"Joe Cummings" <firstname.lastname@example.org> wrote in message news:email@example.com... > On Sun, 11 Jan 2004 23:16:04 +0000 (UTC), firstname.lastname@example.org
> (David W. Robertson) wrote:
> >Evolution theory could allow for God to be the creator of the
> >evolutionary processes, and yet creationists would deny the occurrence
> >of macro-evolution.
> (Great big space-saving snip)
> >So if Genesis 1 is to be interpreted literally, then how did the
> >plants and trees survive without sunlight? [And heat? The sun gives
> >the heat that makes it possible for trees to live.]
> Interesting question.
> However, I think the question needs widening and deepening.
> What interested me about Talk.Origins right at the beginning was the
> very fact of it existing at all. The vast majority of Christians have
> no problem with evolution and science generally, insofar as they think
> about it. Creationism is a mainly US phenomenon, and the question
> might be better posed: "What drives some Americans to disbelieve
> When people read or hear of the fierce controversy in the US
> about evolution, there is genuine puzzlement, followed quite often by
> "...well, they're Americans, after all," with the implication that our
> transatllantic friends do the oddest things.
> It's possible to discuss a scientific controversy withoout
> acerbity, but the discussion on evolution/creation seems fro here to
> have reached levels of intensity more reminiscent of a civil war than
> a scientific discussion. A possible further question might be: " Why
> does a discussion in the US about evolution give rise to such
> bitterness and enmity?"
> It's when we start to probe a little deeper that interesting
> things emerge. When we examine the discussion, for instance, on the
> mechanics of evolution, one of the big surprises is the way in which
> it is conducted. It can be said that there are two discussions going
> on: one, from the evolutionist, mainstream science point of view,
> which is quite happy to correct mistakes and concede points if valid,
> and another, which can only be described as being of a political
> nature. From this point of view, the creationist is never, ever
> wrong, or, if s/he is,, s/he refuses to acknowledge it. Debating
> points are scored, misrepresentation is too frequent for it to be put
> down merely to ignorance of the subject matter.
> (There's an amusing discussion going on at present: Pagano has
> claimed that the discovery of design will falsify naturalism, and
> defeat atheism. Obviously a dotty claim, but I have been asking him
> to substantiate this claim. To no avail; I assume he's followed type
> and gone to ground on this particular issue. - This rather than have
> to admit to a Darwinist that he was perhaps exaggerating his case.)
> In fact if we look at the postings of many creationists, one
> gets the overwhelming impression that they are conducting a political
> campaign rather than trying to arrive at the truth. Darwin, and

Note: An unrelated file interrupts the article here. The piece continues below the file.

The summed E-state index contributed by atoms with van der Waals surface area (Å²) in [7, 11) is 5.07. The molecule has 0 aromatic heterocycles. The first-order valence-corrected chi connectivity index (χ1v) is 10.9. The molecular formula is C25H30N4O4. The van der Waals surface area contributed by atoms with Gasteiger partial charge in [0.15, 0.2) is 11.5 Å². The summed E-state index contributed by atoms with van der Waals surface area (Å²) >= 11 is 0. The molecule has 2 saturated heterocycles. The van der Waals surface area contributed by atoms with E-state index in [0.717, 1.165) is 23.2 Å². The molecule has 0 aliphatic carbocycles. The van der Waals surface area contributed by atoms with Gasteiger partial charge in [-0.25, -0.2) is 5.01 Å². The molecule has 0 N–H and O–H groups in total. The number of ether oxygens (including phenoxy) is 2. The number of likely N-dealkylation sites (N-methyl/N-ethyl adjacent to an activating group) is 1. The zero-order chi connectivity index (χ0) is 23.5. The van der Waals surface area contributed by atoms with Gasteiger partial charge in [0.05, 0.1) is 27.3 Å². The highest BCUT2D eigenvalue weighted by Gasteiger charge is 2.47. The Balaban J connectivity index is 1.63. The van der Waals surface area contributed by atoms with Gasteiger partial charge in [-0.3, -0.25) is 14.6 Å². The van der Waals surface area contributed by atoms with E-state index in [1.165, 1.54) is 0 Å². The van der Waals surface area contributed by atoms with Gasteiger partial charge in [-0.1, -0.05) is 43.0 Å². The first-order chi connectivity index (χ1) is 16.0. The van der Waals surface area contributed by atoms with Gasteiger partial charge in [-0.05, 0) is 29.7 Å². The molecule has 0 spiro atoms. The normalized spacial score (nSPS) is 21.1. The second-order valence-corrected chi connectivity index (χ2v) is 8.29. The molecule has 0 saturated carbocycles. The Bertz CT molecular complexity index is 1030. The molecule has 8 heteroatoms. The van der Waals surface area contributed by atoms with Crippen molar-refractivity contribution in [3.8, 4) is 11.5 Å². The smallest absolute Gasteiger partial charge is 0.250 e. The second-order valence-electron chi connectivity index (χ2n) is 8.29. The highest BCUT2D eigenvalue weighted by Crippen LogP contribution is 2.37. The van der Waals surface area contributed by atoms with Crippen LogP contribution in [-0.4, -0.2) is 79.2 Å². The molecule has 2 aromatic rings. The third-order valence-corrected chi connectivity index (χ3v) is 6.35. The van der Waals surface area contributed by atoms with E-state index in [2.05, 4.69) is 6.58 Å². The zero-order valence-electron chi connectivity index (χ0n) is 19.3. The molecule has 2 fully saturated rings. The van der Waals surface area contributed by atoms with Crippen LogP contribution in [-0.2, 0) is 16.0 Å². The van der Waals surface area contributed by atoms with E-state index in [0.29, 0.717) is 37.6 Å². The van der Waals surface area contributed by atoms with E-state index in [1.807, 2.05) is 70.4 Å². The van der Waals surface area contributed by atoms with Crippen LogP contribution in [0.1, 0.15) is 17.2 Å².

> evolutionists generally, they regard as political enemies. Note the
> number of times scientists are characterised as "atheists" or
> The parallels between creationism and Lysenkoism - a
> pseudo-science that created huge damage in the former Soviet Union
> when it was adopted as politically approved "science" - are
> People in the Soviet Union were passionately in favour of
> Lysenkoism, although they were unable to explain what Lysenkoism was
> or what was wrong with mainstrream genetics, just as many creationists
> send a posting to talk.origins, possibly based on something their
> preacher has said, and when they are corrected they disappear never to
> return, because they haven't really studied the subject, they're
> merely repeating the "party line."
> It also seems wincingly obvious that when a proposal is made
> for "equal time," to be granted to creationism or for "intelligent
> design" to be taught, the proposers are very often shown up to be
> ignorant of the subject of genetics or even biology..
> Of course, in the Soviet Union, mainstream science itself
> wasn't being attacked, it was "bourgeois science" and here in our
> little battleground of talk.origins, it isn't mainstream science
> itself that is being attacked, it's "secular" and "atheist" science.
> Just keep a sharp eye out for the number of times the word "scientist"
> carries with it an epithet.
> The political nature of much anti-evolutionism is seen most
> clearly in the statement about the "Wedge;" its stated aim is the
> "overthrow of materialism," and a POLITICAL strategy is outlined to
> this end.
> Why? Because a philosophical viewpoint - materialism - is
> blamed for all the social evils of the modern world. The criticism of
> these evils forms a catalogue of conservative positions on social
> Note this:creationism is a marker for a complete conservative
> world outlook, and not at all a mere critique of various
> interpretations of the Bible.
> I think it is this, more than any argument about texts, that
> drives the creationists.
> I'd like to continue this, but I have to go to Blighty (qv)
> for a short spell. Perhaps on my return the opportunity may arise for
> a more leisurely discussion of this interesting topic.
> Have fun,
> Joe Cummings
I think you have seen through to the essence of the problem, and summed it up nicely. Although, there is a bit of this in the UK as well (though not with much political clout yet).
-- Mike Dworetsky
(Remove "pants" spamblock to send e-mail)